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Memory problems with SQLServerAgent

I have some severe memory problems on SQL Server 2000 for a server that we just built recently. The specs for the machine are Proliant 2.2GHz, 1 GB memory, 80 GB hard drive. Every night the backup and SQLServerAgent jobs fail (not consistently - some fail sometimes), and the server is consuming more and more memory (25 MB --> 800 MB) until it eventually crashes. I am regularly getting errors in the SQLServerAgent error log like "[382] Logon to server 'TOKRDB01' failed (ConnAttemptCachableOp) " or "[298] SQLServer Error: 18452, Login failed for user '(null)'. Reason: Not associated with a trusted SQL Server connection. [SQLSTATE 28000]", which are not easily explainable.

We actually had another server with similar specs that was working fine with the same databases, but the hardware support of the server ran out, and we copied the databases to this new server. One thing that was a little unorthodox was that we tried to keep the computer name the same, so we originally installed the server as XXXnew, then we changed the computer name to XXX and made necessary changes to get things to work. Everything runs fine, other than the memory consumption. I am not sure if this is related.

Can you point me in some directions to troubleshoot this? I've seen many references to strange SQLServerAgent errors, but I haven't seen any good explanation about how to troubleshoot it. One thing is that this server has two processors (but we have a one processor license), so I reset the server properties to work with only one processor. But that doesn't seem to make such difference.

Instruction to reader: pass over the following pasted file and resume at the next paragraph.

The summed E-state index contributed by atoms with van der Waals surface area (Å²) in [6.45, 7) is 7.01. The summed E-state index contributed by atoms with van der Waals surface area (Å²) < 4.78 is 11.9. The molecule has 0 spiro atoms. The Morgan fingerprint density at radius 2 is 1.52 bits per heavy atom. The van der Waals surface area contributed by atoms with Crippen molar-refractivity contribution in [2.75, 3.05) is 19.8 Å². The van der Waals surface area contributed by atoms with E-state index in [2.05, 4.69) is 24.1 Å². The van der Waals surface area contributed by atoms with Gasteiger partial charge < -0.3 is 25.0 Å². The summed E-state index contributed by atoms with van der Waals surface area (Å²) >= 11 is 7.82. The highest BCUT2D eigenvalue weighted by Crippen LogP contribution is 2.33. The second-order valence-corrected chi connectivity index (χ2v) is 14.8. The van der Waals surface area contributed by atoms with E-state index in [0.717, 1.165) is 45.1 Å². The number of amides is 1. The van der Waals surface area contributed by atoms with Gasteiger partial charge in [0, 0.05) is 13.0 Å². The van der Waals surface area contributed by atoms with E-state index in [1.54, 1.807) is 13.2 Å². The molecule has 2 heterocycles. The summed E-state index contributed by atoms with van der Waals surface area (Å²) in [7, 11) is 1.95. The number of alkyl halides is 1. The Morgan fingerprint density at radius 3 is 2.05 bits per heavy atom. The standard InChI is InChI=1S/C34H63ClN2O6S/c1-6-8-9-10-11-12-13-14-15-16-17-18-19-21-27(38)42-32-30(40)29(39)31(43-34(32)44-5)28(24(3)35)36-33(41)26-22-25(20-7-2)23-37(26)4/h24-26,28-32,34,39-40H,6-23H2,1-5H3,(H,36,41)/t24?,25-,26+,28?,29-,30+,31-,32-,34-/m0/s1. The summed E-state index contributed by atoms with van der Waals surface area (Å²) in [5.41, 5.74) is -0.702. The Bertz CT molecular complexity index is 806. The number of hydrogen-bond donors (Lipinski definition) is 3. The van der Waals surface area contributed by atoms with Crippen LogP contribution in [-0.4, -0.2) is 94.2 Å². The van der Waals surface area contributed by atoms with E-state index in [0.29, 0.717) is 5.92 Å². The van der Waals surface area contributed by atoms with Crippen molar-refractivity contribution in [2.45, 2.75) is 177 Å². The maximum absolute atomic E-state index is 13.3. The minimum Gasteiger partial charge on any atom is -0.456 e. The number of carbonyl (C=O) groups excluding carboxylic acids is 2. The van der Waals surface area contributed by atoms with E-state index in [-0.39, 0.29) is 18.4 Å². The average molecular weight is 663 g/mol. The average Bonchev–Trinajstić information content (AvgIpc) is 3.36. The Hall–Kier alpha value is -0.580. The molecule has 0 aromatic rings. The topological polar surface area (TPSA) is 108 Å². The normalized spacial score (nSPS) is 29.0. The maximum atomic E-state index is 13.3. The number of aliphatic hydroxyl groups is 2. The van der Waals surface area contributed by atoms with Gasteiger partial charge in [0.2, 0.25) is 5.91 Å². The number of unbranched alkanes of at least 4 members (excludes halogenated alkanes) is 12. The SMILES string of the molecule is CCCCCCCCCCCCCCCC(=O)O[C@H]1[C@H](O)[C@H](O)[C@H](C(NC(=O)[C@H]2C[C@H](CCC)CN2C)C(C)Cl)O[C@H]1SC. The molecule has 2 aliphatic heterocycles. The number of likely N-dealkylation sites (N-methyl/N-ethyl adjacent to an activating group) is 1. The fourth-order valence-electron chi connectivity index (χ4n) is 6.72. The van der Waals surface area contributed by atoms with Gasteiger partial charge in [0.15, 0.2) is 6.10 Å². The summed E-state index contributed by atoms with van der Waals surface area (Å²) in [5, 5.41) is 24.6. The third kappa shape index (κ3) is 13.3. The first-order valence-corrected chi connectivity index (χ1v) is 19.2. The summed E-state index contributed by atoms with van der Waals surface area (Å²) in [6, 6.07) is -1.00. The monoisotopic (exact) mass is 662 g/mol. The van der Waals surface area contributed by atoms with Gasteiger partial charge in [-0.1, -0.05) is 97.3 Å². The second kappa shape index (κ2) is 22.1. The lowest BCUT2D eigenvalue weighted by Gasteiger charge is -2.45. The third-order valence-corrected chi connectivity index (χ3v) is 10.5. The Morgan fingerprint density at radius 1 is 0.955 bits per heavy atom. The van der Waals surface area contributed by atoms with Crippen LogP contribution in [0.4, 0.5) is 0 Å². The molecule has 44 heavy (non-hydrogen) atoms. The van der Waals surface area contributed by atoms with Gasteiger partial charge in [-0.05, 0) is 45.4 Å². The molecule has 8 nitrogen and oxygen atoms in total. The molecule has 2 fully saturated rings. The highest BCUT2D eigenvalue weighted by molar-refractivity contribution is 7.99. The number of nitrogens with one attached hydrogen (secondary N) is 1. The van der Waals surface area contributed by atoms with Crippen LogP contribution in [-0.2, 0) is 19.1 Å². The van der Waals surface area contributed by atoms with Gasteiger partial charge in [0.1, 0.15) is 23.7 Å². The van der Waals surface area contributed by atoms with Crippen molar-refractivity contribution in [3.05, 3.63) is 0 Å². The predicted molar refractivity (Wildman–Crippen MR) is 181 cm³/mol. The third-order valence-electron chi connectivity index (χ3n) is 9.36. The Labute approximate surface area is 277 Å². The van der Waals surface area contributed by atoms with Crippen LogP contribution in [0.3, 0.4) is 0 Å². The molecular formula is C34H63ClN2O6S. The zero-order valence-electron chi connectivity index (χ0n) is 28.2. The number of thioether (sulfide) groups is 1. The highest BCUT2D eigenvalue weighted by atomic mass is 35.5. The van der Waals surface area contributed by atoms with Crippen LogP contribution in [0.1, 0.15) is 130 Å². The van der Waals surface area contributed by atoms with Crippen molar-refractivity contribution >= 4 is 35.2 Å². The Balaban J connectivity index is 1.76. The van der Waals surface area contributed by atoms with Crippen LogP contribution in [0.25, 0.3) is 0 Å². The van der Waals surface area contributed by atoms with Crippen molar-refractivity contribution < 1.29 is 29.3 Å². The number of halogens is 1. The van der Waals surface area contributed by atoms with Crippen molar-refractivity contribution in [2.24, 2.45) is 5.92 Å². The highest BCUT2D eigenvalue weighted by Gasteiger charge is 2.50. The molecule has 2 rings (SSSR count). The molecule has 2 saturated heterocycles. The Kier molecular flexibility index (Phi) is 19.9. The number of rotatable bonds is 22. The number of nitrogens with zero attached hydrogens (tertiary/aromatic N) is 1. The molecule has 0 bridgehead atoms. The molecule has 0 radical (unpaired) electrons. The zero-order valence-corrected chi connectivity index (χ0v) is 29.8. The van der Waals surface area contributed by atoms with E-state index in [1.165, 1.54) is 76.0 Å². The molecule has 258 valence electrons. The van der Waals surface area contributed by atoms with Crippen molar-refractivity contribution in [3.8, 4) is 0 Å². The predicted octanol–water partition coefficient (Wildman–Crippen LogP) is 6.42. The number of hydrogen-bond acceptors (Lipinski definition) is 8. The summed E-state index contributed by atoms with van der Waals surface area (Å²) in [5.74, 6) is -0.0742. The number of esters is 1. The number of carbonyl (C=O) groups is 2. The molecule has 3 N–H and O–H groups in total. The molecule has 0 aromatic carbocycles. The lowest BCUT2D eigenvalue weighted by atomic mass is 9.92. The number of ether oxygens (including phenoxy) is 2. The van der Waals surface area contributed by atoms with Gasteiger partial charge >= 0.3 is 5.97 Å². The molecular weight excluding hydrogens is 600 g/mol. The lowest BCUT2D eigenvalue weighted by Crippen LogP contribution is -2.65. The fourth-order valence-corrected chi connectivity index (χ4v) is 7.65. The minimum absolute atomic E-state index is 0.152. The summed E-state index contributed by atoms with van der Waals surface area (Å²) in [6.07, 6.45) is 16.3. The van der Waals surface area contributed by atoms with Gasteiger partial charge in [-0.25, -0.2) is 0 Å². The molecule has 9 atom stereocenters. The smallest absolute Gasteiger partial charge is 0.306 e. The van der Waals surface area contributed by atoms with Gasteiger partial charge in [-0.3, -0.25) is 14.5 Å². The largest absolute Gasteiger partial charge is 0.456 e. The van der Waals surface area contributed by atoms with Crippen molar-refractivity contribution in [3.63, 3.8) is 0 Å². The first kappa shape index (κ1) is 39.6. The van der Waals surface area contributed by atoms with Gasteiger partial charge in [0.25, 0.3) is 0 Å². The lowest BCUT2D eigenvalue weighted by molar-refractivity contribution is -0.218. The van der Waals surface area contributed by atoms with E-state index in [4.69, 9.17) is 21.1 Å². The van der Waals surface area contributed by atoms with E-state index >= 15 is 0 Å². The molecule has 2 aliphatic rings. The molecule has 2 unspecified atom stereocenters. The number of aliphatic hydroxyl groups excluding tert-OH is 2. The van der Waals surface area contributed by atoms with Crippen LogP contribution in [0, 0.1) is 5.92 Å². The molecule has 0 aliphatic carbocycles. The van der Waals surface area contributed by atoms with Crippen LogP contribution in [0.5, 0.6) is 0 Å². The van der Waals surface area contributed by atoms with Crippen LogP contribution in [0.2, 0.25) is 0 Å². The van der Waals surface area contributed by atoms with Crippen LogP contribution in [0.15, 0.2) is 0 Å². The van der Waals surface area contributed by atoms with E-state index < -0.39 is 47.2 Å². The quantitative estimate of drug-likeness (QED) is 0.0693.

The "not associated with a trusted SQL Server connection" means that you have the security properties on your SQL Server set to integrated only, and you are attempting to use a regular SQL Server login to access. How do you know you have memory issues? What monitoring data have you captured that points to a memory problem? The only issue I can see is that your SQL Server crashes. That does not happen by SQL Server consuming memory because a SQL Server can consume all except 128 MB of memory on any server if it needs the memory, and once it hits that limit will start utilizing the disk drives much more heavily. In no case that I know of does this cause a SQL Server to crash because if it did, thousands of SQL Servers around the world would crash on a daily basis.

 

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